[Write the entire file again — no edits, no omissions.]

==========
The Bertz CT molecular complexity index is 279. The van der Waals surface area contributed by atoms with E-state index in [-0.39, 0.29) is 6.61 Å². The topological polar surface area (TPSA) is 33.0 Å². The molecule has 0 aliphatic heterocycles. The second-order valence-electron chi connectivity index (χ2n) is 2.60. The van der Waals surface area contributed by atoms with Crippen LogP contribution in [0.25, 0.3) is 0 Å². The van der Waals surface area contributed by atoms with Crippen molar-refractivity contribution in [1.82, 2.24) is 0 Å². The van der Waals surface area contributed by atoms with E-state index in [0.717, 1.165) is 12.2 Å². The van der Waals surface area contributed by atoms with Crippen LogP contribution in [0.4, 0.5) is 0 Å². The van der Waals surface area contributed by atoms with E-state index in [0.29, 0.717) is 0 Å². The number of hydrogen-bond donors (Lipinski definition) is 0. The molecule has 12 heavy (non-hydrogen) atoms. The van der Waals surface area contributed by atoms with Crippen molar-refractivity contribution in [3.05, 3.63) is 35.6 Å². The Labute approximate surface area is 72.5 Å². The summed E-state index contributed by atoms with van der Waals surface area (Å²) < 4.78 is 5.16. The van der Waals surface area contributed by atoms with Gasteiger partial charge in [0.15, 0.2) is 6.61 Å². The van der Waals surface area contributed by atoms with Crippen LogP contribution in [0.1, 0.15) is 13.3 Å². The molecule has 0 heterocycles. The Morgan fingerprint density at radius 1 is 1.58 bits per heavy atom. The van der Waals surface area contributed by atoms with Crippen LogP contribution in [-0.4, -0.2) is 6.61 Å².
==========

The Bertz CT molecular complexity index is 279. The van der Waals surface area contributed by atoms with E-state index in [-0.39, 0.29) is 6.61 Å². The topological polar surface area (TPSA) is 33.0 Å². The molecule has 0 aliphatic heterocycles. The second-order valence-electron chi connectivity index (χ2n) is 2.60. The van der Waals surface area contributed by atoms with Crippen LogP contribution in [0.25, 0.3) is 0 Å². The van der Waals surface area contributed by atoms with Crippen molar-refractivity contribution in [1.82, 2.24) is 0 Å². The van der Waals surface area contributed by atoms with E-state index in [0.717, 1.165) is 12.2 Å². The van der Waals surface area contributed by atoms with Crippen LogP contribution in [0.4, 0.5) is 0 Å². The van der Waals surface area contributed by atoms with E-state index in [0.29, 0.717) is 0 Å². The number of hydrogen-bond donors (Lipinski definition) is 0. The molecule has 12 heavy (non-hydrogen) atoms. The van der Waals surface area contributed by atoms with Crippen molar-refractivity contribution in [3.05, 3.63) is 35.6 Å². The Labute approximate surface area is 72.5 Å². The summed E-state index contributed by atoms with van der Waals surface area (Å²) < 4.78 is 5.16. The van der Waals surface area contributed by atoms with Gasteiger partial charge in [0.15, 0.2) is 6.61 Å². The van der Waals surface area contributed by atoms with Crippen LogP contribution in [0.1, 0.15) is 13.3 Å². The molecule has 0 heterocycles. The Morgan fingerprint density at radius 1 is 1.58 bits per heavy atom. The van der Waals surface area contributed by atoms with Crippen LogP contribution in [-0.4, -0.2) is 6.61 Å².